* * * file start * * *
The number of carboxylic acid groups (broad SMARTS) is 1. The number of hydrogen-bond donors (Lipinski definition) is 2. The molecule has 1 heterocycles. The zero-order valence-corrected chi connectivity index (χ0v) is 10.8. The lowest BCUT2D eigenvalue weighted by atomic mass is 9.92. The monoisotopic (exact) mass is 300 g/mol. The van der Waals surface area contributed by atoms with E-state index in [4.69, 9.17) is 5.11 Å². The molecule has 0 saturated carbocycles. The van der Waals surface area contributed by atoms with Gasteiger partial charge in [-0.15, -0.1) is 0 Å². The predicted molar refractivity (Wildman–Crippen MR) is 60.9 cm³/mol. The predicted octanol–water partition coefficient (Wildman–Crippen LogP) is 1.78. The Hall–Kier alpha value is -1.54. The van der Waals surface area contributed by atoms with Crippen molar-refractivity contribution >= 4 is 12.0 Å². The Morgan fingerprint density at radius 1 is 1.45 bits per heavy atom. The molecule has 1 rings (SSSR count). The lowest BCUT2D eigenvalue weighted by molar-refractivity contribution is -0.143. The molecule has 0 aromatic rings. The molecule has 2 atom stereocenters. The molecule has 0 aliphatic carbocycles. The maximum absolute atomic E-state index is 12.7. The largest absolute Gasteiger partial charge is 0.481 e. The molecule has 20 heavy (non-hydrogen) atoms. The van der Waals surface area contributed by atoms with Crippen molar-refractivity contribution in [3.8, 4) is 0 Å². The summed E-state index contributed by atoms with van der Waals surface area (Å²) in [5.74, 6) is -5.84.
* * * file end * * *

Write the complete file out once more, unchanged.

The number of carboxylic acid groups (broad SMARTS) is 1. The number of hydrogen-bond donors (Lipinski definition) is 2. The molecule has 1 heterocycles. The zero-order valence-corrected chi connectivity index (χ0v) is 10.8. The lowest BCUT2D eigenvalue weighted by atomic mass is 9.92. The monoisotopic (exact) mass is 300 g/mol. The van der Waals surface area contributed by atoms with E-state index in [4.69, 9.17) is 5.11 Å². The molecule has 0 saturated carbocycles. The van der Waals surface area contributed by atoms with Gasteiger partial charge in [-0.15, -0.1) is 0 Å². The predicted molar refractivity (Wildman–Crippen MR) is 60.9 cm³/mol. The predicted octanol–water partition coefficient (Wildman–Crippen LogP) is 1.78. The Hall–Kier alpha value is -1.54. The van der Waals surface area contributed by atoms with Crippen molar-refractivity contribution >= 4 is 12.0 Å². The Morgan fingerprint density at radius 1 is 1.45 bits per heavy atom. The molecule has 1 rings (SSSR count). The lowest BCUT2D eigenvalue weighted by molar-refractivity contribution is -0.143. The molecule has 0 aromatic rings. The molecule has 2 atom stereocenters. The molecule has 0 aliphatic carbocycles. The maximum absolute atomic E-state index is 12.7. The largest absolute Gasteiger partial charge is 0.481 e. The molecule has 20 heavy (non-hydrogen) atoms. The van der Waals surface area contributed by atoms with Crippen molar-refractivity contribution in [3.8, 4) is 0 Å². The summed E-state index contributed by atoms with van der Waals surface area (Å²) in [5.74, 6) is -5.84.